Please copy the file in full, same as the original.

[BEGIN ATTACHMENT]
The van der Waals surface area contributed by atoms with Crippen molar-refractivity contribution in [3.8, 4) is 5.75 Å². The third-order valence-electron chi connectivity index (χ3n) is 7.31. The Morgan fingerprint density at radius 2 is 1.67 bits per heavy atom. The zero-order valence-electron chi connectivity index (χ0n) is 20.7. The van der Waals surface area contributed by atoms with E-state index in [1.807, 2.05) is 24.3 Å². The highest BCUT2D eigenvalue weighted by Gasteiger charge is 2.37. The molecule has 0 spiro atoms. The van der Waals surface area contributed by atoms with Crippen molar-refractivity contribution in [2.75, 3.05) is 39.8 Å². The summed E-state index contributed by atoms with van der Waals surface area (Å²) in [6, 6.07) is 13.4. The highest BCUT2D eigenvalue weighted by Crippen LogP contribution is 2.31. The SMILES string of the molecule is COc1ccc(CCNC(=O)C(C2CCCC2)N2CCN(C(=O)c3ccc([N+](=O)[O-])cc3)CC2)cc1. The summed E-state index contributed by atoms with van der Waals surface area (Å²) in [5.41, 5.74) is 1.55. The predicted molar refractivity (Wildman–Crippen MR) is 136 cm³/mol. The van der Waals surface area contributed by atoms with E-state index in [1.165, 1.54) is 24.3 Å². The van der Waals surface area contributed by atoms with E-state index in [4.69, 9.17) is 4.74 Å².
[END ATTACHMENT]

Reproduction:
The van der Waals surface area contributed by atoms with Crippen molar-refractivity contribution in [3.8, 4) is 5.75 Å². The third-order valence-electron chi connectivity index (χ3n) is 7.31. The Morgan fingerprint density at radius 2 is 1.67 bits per heavy atom. The zero-order valence-electron chi connectivity index (χ0n) is 20.7. The van der Waals surface area contributed by atoms with E-state index in [1.807, 2.05) is 24.3 Å². The highest BCUT2D eigenvalue weighted by Gasteiger charge is 2.37. The molecule has 0 spiro atoms. The van der Waals surface area contributed by atoms with Crippen molar-refractivity contribution in [2.75, 3.05) is 39.8 Å². The summed E-state index contributed by atoms with van der Waals surface area (Å²) in [6, 6.07) is 13.4. The highest BCUT2D eigenvalue weighted by Crippen LogP contribution is 2.31. The SMILES string of the molecule is COc1ccc(CCNC(=O)C(C2CCCC2)N2CCN(C(=O)c3ccc([N+](=O)[O-])cc3)CC2)cc1. The summed E-state index contributed by atoms with van der Waals surface area (Å²) in [5.41, 5.74) is 1.55. The predicted molar refractivity (Wildman–Crippen MR) is 136 cm³/mol. The van der Waals surface area contributed by atoms with E-state index in [1.165, 1.54) is 24.3 Å². The van der Waals surface area contributed by atoms with E-state index in [4.69, 9.17) is 4.74 Å².